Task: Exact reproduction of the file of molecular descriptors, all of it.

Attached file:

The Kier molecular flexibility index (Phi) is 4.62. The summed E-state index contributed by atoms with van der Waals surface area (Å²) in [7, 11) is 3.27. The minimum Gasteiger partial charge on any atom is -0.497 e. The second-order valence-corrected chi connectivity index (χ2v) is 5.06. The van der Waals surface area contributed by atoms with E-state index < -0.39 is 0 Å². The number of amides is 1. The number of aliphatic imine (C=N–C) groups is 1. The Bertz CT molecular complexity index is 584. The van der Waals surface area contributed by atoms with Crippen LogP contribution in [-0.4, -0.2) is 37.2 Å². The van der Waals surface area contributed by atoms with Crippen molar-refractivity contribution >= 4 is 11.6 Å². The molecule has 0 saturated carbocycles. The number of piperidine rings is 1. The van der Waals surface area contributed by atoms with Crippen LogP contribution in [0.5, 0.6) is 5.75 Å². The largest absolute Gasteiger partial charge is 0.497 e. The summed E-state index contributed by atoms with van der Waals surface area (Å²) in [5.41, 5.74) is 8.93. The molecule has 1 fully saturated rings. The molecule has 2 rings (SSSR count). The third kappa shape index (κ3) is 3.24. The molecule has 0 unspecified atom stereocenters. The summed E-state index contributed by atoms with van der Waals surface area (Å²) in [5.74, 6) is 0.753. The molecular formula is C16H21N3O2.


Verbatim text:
The Kier molecular flexibility index (Phi) is 4.62. The summed E-state index contributed by atoms with van der Waals surface area (Å²) in [7, 11) is 3.27. The minimum Gasteiger partial charge on any atom is -0.497 e. The second-order valence-corrected chi connectivity index (χ2v) is 5.06. The van der Waals surface area contributed by atoms with E-state index < -0.39 is 0 Å². The number of amides is 1. The number of aliphatic imine (C=N–C) groups is 1. The Bertz CT molecular complexity index is 584. The van der Waals surface area contributed by atoms with Crippen LogP contribution in [-0.4, -0.2) is 37.2 Å². The van der Waals surface area contributed by atoms with Crippen molar-refractivity contribution >= 4 is 11.6 Å². The molecule has 0 saturated carbocycles. The number of piperidine rings is 1. The van der Waals surface area contributed by atoms with Crippen LogP contribution in [0.5, 0.6) is 5.75 Å². The largest absolute Gasteiger partial charge is 0.497 e. The summed E-state index contributed by atoms with van der Waals surface area (Å²) in [5.41, 5.74) is 8.93. The molecule has 1 fully saturated rings. The molecule has 2 rings (SSSR count). The third kappa shape index (κ3) is 3.24. The molecule has 0 unspecified atom stereocenters. The summed E-state index contributed by atoms with van der Waals surface area (Å²) in [5.74, 6) is 0.753. The molecular formula is C16H21N3O2.